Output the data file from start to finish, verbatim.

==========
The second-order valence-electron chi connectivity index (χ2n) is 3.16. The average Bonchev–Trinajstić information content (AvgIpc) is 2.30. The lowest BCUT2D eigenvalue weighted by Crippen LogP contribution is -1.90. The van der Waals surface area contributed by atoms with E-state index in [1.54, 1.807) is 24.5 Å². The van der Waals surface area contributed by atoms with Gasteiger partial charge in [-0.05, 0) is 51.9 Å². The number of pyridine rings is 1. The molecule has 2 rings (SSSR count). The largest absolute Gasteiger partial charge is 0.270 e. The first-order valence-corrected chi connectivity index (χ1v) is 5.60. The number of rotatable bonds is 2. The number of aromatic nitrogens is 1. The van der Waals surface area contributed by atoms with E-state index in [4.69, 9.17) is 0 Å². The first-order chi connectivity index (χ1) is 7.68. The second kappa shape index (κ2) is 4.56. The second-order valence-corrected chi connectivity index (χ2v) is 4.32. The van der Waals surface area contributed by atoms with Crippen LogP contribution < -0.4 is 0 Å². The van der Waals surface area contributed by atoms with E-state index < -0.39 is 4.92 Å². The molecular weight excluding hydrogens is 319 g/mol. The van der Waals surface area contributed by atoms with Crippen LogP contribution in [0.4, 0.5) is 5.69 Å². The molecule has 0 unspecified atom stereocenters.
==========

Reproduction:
The second-order valence-electron chi connectivity index (χ2n) is 3.16. The average Bonchev–Trinajstić information content (AvgIpc) is 2.30. The lowest BCUT2D eigenvalue weighted by Crippen LogP contribution is -1.90. The van der Waals surface area contributed by atoms with E-state index in [1.54, 1.807) is 24.5 Å². The van der Waals surface area contributed by atoms with Gasteiger partial charge in [-0.05, 0) is 51.9 Å². The number of pyridine rings is 1. The molecule has 2 rings (SSSR count). The largest absolute Gasteiger partial charge is 0.270 e. The first-order valence-corrected chi connectivity index (χ1v) is 5.60. The number of rotatable bonds is 2. The number of aromatic nitrogens is 1. The van der Waals surface area contributed by atoms with E-state index in [4.69, 9.17) is 0 Å². The first-order chi connectivity index (χ1) is 7.68. The second kappa shape index (κ2) is 4.56. The second-order valence-corrected chi connectivity index (χ2v) is 4.32. The van der Waals surface area contributed by atoms with Crippen LogP contribution < -0.4 is 0 Å². The van der Waals surface area contributed by atoms with E-state index < -0.39 is 4.92 Å². The molecular weight excluding hydrogens is 319 g/mol. The van der Waals surface area contributed by atoms with Crippen LogP contribution in [0.4, 0.5) is 5.69 Å². The molecule has 0 unspecified atom stereocenters.